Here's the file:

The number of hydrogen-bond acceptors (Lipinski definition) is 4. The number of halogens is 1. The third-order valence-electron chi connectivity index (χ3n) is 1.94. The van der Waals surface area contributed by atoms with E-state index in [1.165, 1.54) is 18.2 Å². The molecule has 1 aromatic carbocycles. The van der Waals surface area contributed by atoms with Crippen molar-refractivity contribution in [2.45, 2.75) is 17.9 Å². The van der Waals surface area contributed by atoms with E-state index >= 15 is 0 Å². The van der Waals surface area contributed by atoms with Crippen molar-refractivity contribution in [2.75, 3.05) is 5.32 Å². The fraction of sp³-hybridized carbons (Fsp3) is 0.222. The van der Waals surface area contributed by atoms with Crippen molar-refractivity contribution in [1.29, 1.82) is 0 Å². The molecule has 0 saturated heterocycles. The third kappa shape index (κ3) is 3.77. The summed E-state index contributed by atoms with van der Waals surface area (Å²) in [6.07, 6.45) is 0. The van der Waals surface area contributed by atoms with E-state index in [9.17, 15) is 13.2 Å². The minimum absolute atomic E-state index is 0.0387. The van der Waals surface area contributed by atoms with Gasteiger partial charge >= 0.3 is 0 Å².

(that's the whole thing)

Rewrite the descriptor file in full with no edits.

The number of hydrogen-bond acceptors (Lipinski definition) is 4. The number of halogens is 1. The third-order valence-electron chi connectivity index (χ3n) is 1.94. The van der Waals surface area contributed by atoms with E-state index in [1.165, 1.54) is 18.2 Å². The molecule has 1 aromatic carbocycles. The van der Waals surface area contributed by atoms with Crippen molar-refractivity contribution in [2.45, 2.75) is 17.9 Å². The van der Waals surface area contributed by atoms with E-state index >= 15 is 0 Å². The van der Waals surface area contributed by atoms with Crippen molar-refractivity contribution in [2.75, 3.05) is 5.32 Å². The fraction of sp³-hybridized carbons (Fsp3) is 0.222. The van der Waals surface area contributed by atoms with Crippen molar-refractivity contribution in [1.29, 1.82) is 0 Å². The molecule has 0 saturated heterocycles. The third kappa shape index (κ3) is 3.77. The summed E-state index contributed by atoms with van der Waals surface area (Å²) in [6.07, 6.45) is 0. The van der Waals surface area contributed by atoms with E-state index in [9.17, 15) is 13.2 Å². The minimum absolute atomic E-state index is 0.0387. The van der Waals surface area contributed by atoms with Gasteiger partial charge >= 0.3 is 0 Å².